The Life and Poetry of Robert Hayden
Robert Hayden was winner of the Grand Prize for Poetry at the First World Festival of Negro Arts, and 1975 Fellow of the Academy of American Poets. He served two terms as Poetry Consultant to the Library of Congress, was a member of the American Academy and Institute of Arts and Letters, and, until his death in 1980, professor of English at the University of Michigan and poetry editor for the Bahá'í magazine World Order.
Robert Hayden refused to be labelled as either a 'black' or a 'Bahá'í' poet. Yet no modern poet has written so well from both these perspectives - as a Black American in a violent society, and as a Bahá'í in, he firmly believed, a period of crucial transition for mankind.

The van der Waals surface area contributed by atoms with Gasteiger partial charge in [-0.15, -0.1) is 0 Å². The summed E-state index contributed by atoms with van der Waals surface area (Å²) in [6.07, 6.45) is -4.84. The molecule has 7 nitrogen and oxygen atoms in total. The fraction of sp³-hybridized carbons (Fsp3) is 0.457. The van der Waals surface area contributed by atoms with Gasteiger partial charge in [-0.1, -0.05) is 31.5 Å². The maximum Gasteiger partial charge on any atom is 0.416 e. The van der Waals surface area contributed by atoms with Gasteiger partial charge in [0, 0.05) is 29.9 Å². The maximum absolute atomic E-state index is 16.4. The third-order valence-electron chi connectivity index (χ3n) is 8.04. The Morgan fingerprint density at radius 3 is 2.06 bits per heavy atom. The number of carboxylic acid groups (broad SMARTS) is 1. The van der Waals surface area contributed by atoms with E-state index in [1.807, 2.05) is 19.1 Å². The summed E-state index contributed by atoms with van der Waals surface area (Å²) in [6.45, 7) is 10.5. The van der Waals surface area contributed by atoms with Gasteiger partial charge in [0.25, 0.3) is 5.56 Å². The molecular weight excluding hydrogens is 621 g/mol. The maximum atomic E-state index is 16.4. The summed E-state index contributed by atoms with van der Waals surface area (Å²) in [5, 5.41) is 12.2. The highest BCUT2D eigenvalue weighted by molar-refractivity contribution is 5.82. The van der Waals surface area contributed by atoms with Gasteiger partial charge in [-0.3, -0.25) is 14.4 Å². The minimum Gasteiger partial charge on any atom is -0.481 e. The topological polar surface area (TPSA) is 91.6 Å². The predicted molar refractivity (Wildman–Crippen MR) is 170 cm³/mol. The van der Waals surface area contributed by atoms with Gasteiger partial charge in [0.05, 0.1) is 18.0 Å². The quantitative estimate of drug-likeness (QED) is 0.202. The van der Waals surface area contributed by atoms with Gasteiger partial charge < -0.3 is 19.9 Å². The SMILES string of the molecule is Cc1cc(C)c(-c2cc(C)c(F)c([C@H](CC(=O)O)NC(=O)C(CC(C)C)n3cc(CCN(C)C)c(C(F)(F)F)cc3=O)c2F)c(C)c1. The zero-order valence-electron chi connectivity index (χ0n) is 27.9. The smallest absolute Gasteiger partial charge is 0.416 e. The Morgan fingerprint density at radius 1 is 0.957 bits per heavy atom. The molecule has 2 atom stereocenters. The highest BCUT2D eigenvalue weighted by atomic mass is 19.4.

Black America and the Bahá'í community in the United States would have claimed him for their own. But he would neither allow his work to be politicized nor would he make his poems impassioned protestations of Faith. Nevertheless, in the last fifteen years of his life, he was recognized as a major contemporary poet, and received numerous marks of public esteem.
In this book John Hatcher examines the various dimensions of Hayden's poetry, and especially the link between the poet and his Faith, which has remained largely unexplored and imperfectly understood. The author writes from his own perspective as Robert Hayden's friend and fellow Bahá'í, as a poet and teacher himself and a serious student of Hayden's poetry, and in uncovering its Bahá'í frame of reference he gives us Hayden the religious poet - not a rhetorical 'official' poet, but a true poetic voice whose faith is present, at a profound level, in all his work.
John Hatcher received BA and MA degrees in English literature from Vanderbilt University and in 1968 he received his Ph.D. from the University of Georgia. He is Associate Professor of English Literature at the University of South Florida.